This part starts the HTML document and instruct the search engines robots/spiders to not index this content. This is important because you will not want visitors to come to this page, as they will be excluded from your statistics.

The above part contains the Google Analytics code, but make sure that you replace that account number with your own one.

Finally, add the rest of the code along with some instructions for your colleagues/employees.

As you can see the body tag contains a JavaScript that will set a custom variable which will be later filtered in Google Analytics.

Save this as a basic HTML document and add it somewhere on your server through FTP in a location that can be accessed easier from your browser. You can add it to your root folder.

To make it easier for you, I added the page in an archive for you to download. Just click here to download the archive.

Next, extract the [filter-traffic.html] page from the archive, add your Google Analytics account number and copy it to your server. I didn’t linked directly to the page, because I don’t want the cookie to get on your browser.

Before going to the next step, visit the page you just added on your server from all the browsers that you are using and all your computers.

Please note, that if you clear your cookies, reinstall your browser or Operating System, you will need to access that HTML page again.

Add a filter to your Google Analytics account

Now that you have the cookie in your browser, you need to setup a filter that will exclude the traffic coming from your computer.

Go again to [Filters] in your Google Analytics account and this time, select a [Custom filter].

Select [Exclude] to exclude traffic, [User Defined] as [Filter Field] because the you are setting the custom variable and add [filter_traffic] to [Filter Pattern].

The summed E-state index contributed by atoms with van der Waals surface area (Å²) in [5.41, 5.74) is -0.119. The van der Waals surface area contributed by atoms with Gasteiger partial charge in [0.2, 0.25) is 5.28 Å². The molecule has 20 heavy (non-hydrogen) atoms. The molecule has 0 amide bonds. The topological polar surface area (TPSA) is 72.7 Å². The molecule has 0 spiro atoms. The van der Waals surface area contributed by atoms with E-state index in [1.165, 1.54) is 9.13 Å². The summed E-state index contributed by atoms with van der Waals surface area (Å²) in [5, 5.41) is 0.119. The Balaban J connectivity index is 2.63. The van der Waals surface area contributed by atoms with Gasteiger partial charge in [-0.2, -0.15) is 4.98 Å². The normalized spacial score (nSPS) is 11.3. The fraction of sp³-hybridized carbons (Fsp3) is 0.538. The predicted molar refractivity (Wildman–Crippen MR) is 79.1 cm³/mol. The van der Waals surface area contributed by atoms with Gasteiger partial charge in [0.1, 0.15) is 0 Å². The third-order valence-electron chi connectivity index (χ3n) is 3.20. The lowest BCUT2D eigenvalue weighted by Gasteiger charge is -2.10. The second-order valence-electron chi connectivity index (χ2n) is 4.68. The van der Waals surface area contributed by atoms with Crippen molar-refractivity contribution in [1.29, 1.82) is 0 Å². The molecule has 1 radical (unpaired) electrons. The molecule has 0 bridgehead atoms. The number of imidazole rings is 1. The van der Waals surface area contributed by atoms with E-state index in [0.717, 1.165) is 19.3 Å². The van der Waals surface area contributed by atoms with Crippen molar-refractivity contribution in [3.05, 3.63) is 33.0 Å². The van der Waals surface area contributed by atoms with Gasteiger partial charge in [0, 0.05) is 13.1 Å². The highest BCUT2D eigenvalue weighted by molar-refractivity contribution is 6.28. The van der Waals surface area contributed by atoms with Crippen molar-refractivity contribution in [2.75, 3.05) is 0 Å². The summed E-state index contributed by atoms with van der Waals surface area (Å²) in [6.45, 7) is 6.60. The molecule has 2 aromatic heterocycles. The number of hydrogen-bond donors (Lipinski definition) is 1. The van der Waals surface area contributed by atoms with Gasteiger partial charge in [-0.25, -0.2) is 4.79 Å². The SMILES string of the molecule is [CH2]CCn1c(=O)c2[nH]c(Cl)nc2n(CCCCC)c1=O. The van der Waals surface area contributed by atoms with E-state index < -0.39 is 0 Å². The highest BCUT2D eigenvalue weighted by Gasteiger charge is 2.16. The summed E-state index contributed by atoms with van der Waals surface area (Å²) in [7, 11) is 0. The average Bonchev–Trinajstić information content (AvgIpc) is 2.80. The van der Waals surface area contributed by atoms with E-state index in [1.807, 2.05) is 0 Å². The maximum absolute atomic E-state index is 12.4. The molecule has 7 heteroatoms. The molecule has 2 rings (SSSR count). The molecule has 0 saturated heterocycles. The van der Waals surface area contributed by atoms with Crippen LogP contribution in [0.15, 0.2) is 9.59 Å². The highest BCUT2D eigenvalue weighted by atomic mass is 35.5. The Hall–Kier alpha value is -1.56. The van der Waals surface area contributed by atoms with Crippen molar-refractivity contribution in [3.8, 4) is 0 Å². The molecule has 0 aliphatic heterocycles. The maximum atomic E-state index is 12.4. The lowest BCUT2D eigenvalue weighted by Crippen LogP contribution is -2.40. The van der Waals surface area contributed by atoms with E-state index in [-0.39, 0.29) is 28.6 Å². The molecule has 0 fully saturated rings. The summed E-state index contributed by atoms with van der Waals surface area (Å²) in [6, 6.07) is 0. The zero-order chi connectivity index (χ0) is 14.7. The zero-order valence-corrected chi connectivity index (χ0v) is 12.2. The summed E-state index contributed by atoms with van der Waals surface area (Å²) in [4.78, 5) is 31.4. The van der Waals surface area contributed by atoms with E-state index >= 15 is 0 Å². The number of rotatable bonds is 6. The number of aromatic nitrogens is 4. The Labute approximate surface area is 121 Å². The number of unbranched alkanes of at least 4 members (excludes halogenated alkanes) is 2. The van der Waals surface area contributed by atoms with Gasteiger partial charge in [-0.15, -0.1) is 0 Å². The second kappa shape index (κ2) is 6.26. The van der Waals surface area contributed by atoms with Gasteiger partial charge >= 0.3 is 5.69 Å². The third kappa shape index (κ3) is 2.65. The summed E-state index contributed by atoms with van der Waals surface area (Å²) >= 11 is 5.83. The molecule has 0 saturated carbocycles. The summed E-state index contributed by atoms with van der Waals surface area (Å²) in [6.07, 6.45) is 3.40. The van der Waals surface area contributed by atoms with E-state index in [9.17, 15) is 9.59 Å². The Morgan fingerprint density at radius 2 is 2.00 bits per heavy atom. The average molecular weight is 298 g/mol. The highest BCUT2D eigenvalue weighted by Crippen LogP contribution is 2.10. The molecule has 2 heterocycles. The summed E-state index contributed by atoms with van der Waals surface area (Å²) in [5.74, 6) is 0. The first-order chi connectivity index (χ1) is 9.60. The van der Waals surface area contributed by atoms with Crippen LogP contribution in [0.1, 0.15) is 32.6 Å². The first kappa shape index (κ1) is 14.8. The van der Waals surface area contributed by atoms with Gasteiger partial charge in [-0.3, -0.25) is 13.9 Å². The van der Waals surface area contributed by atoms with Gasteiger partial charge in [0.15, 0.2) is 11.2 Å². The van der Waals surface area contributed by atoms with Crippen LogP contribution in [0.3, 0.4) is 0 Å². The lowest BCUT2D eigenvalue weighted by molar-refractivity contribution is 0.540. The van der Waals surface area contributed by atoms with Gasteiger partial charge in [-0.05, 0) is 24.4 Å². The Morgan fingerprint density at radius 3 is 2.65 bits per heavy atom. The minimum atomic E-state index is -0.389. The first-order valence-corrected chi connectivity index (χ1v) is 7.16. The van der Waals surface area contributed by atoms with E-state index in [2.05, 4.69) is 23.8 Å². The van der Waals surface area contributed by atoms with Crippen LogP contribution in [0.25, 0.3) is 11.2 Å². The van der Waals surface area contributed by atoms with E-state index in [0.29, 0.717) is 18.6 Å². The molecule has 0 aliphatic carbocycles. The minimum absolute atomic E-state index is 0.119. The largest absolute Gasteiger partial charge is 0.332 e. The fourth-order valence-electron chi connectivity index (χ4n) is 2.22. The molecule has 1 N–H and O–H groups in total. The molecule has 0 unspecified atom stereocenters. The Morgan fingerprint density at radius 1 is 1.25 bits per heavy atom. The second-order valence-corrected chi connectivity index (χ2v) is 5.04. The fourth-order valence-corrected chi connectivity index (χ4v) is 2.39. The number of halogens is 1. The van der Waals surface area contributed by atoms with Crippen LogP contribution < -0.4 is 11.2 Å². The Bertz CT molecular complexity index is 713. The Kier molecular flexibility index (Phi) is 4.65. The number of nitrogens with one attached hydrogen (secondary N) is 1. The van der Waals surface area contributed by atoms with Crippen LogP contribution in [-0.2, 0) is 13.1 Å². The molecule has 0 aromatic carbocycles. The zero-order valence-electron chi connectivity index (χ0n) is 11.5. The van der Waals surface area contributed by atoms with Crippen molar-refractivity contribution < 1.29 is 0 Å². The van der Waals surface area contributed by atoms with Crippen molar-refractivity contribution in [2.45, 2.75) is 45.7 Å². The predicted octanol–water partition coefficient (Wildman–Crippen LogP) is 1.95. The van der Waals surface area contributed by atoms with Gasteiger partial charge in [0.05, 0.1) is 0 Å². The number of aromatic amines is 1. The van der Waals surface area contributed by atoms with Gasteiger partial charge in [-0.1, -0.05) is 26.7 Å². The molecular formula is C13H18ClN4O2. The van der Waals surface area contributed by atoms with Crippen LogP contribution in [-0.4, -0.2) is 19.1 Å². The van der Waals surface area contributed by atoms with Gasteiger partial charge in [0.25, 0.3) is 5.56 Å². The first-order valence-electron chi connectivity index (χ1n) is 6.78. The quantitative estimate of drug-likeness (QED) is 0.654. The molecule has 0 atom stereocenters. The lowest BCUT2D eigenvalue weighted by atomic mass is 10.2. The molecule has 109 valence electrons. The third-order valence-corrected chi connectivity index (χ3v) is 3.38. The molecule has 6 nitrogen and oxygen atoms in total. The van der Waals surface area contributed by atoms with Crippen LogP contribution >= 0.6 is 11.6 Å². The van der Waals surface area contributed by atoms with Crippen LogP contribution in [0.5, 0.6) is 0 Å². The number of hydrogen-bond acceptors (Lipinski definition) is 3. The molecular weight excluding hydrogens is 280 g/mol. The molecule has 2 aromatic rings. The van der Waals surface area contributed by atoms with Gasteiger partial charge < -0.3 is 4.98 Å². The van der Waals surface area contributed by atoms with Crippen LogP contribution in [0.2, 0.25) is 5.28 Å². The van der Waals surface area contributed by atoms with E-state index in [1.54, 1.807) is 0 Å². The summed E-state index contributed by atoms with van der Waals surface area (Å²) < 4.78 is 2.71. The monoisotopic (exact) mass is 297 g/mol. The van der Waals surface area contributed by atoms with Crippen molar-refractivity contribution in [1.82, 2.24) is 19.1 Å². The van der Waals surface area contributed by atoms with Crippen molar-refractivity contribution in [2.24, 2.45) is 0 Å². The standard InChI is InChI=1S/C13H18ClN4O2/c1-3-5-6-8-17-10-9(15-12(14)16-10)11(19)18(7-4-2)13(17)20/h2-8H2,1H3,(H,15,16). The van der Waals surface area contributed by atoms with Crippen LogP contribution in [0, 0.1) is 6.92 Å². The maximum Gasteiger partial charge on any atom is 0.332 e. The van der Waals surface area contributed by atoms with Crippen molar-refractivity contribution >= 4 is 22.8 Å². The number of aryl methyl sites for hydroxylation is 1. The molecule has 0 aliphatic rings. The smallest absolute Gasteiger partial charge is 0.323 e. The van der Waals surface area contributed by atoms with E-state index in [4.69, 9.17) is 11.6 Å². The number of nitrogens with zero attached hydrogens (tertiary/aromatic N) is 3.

[filter_traffic] is what we have used as a custom variable in the body tag of the HTML document.

Add Custom Filter in Google Analytics

Finally, click the [Save] button to save your filter.

Very important it’s the fact that this method actually excludes the data from your Google Analytics account. If you think that at a moment in time you will want to analyze internal traffic, then use the Cookie Page option, but DO NOT apply a filter. Instead, use custom segments to do it. You can learn about custom segments in my Google Analytics course.

Now, you should be all setup with a filter to exclude the traffic from your computer while editing the site, working on the design or checking your own articles. Even if I hope that the process will run smoothly, do let me know in the comments section below if you have any questions.

So, let me know how the process went and if you have any questions. Use the comment section below to do it.

1 Star2 Stars3 Stars4 Stars5 Stars (2 votes, average: 4.00 out of 5)
About Eugen Oprea

I am passionate about technology and I love to help people confused by technology build a remarkable presence online. To find out more about me check my profiles on Twitter, Facebook, or LinkedIn.


  1. Adrian Markwell says:

    In your ‘Cookie’ code snippet you appear to use the wrong quote marks.

    Should it not be…
    meta name=”robots” content=”noindex”
    instead of
    meta name=”robots” content=”noindex”

    • Adrian Markwell says:

      …hmmm… now that’s strange…